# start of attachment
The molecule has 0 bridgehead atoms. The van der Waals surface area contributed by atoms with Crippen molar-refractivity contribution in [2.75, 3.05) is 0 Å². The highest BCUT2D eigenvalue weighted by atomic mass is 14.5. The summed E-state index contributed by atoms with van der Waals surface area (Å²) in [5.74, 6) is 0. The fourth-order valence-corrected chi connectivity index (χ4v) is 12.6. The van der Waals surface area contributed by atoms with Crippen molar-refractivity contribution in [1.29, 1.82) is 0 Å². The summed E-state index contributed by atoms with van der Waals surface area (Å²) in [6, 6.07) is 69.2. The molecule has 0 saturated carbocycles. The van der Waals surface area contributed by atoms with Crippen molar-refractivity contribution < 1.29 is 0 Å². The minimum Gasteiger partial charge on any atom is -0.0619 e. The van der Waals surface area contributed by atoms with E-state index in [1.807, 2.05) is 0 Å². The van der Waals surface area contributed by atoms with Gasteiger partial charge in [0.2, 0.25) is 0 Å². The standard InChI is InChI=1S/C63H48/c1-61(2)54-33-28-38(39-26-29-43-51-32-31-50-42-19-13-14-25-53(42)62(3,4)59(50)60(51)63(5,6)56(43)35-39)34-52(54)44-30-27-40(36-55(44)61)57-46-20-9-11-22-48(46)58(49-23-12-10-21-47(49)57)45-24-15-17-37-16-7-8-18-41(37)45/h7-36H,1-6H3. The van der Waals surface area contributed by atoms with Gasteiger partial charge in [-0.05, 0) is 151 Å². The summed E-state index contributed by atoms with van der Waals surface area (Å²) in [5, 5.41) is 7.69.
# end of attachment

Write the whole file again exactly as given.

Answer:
The molecule has 0 bridgehead atoms. The van der Waals surface area contributed by atoms with Crippen molar-refractivity contribution in [2.75, 3.05) is 0 Å². The highest BCUT2D eigenvalue weighted by atomic mass is 14.5. The summed E-state index contributed by atoms with van der Waals surface area (Å²) in [5.74, 6) is 0. The fourth-order valence-corrected chi connectivity index (χ4v) is 12.6. The van der Waals surface area contributed by atoms with Crippen molar-refractivity contribution in [1.29, 1.82) is 0 Å². The summed E-state index contributed by atoms with van der Waals surface area (Å²) in [6, 6.07) is 69.2. The molecule has 0 saturated carbocycles. The van der Waals surface area contributed by atoms with Crippen molar-refractivity contribution < 1.29 is 0 Å². The minimum Gasteiger partial charge on any atom is -0.0619 e. The van der Waals surface area contributed by atoms with E-state index in [1.807, 2.05) is 0 Å². The van der Waals surface area contributed by atoms with Gasteiger partial charge in [0.2, 0.25) is 0 Å². The standard InChI is InChI=1S/C63H48/c1-61(2)54-33-28-38(39-26-29-43-51-32-31-50-42-19-13-14-25-53(42)62(3,4)59(50)60(51)63(5,6)56(43)35-39)34-52(54)44-30-27-40(36-55(44)61)57-46-20-9-11-22-48(46)58(49-23-12-10-21-47(49)57)45-24-15-17-37-16-7-8-18-41(37)45/h7-36H,1-6H3. The van der Waals surface area contributed by atoms with Gasteiger partial charge in [-0.05, 0) is 151 Å². The summed E-state index contributed by atoms with van der Waals surface area (Å²) in [5, 5.41) is 7.69.